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Compressed or pressurised ?

Compressed or pressurised ?

Compressed or pressurised ?

Anybody prepared to explain the difference between compressed and pressurised?
'Cos as everybody is keen to point out to me, you can't compress a liquid (well you can but not very much). But if we can't compress a liquid, how do we do hydraulic tests on boilers?
And please do not be afraid to state the obvious, as there appears to be a fundamental hole in my understanding.


RE: Compressed or pressurised ?

"Pressurized" means to increase the presssure above atmospheric.  Typically the term is used when the fluid is largely incompressible (i.e., the change in fluid volume is a small percentage of the total system volume).

"Compressed" is used when significant mass must be added to a system to increase pressure.

They are just words.  I do work on a non-return hydraulic pump that the 0.4% compressibility of the hydraulic fluid is the controlling factor in the pump capacity.  So what?  When you are doing a hydrostatic test, of course the test liquid compresses some, but you use a large-volume fill pump and a small volume pressurization pump to make up the fluid compression and the pipe expansion.  Again, so what?  Just because both the fabrication being tested and the test fluid have some small amount of elastisticity, does not mean that a test can't be performed.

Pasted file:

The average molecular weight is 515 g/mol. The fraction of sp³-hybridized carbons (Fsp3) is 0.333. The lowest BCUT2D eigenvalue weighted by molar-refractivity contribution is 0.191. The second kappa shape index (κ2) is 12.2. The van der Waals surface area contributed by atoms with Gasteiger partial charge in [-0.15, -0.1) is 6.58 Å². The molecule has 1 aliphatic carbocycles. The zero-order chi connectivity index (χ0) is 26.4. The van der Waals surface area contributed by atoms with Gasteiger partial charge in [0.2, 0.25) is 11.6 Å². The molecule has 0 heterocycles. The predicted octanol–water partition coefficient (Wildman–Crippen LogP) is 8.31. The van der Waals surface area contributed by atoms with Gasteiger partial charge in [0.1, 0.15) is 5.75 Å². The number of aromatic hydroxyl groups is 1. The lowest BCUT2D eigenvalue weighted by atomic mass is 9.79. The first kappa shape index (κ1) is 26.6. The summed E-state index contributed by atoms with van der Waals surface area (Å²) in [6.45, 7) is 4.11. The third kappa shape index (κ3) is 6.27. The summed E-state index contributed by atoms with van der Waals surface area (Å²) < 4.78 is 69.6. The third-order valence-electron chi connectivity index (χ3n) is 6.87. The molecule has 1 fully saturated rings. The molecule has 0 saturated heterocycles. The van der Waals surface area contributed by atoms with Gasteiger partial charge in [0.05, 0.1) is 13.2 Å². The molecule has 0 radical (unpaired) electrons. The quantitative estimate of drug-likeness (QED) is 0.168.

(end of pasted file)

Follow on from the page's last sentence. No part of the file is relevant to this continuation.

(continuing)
David Simpson, PE
MuleShoe Engineering
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RE: Compressed or pressurised ?

I tend to agree with David. This is sort of like the "engine" vs "motor" debate.


RE: Compressed or pressurised ?

So it's purely down to semantics then ?

RE: Compressed or pressurised ?

With due respect to my colleagues that think the two terms are identical, here is the real truth:

"Pressurized" means under pressure.  

"Compressed" means a change (reduction) in volume DUE (normally) to pressurization.

RE: Compressed or pressurised ?

Jr Hoss - So what you are saying is that you can be pressurized without being compressed? I don't know of any absolutely non-compressible materials, though I don't claim to be a materials expert.


RE: Compressed or pressurised ?

So basically, what you are saying is pressurised is under pressure and compressed is pressurised,ie  under pressure.


Nope sorry..........you have got me there.



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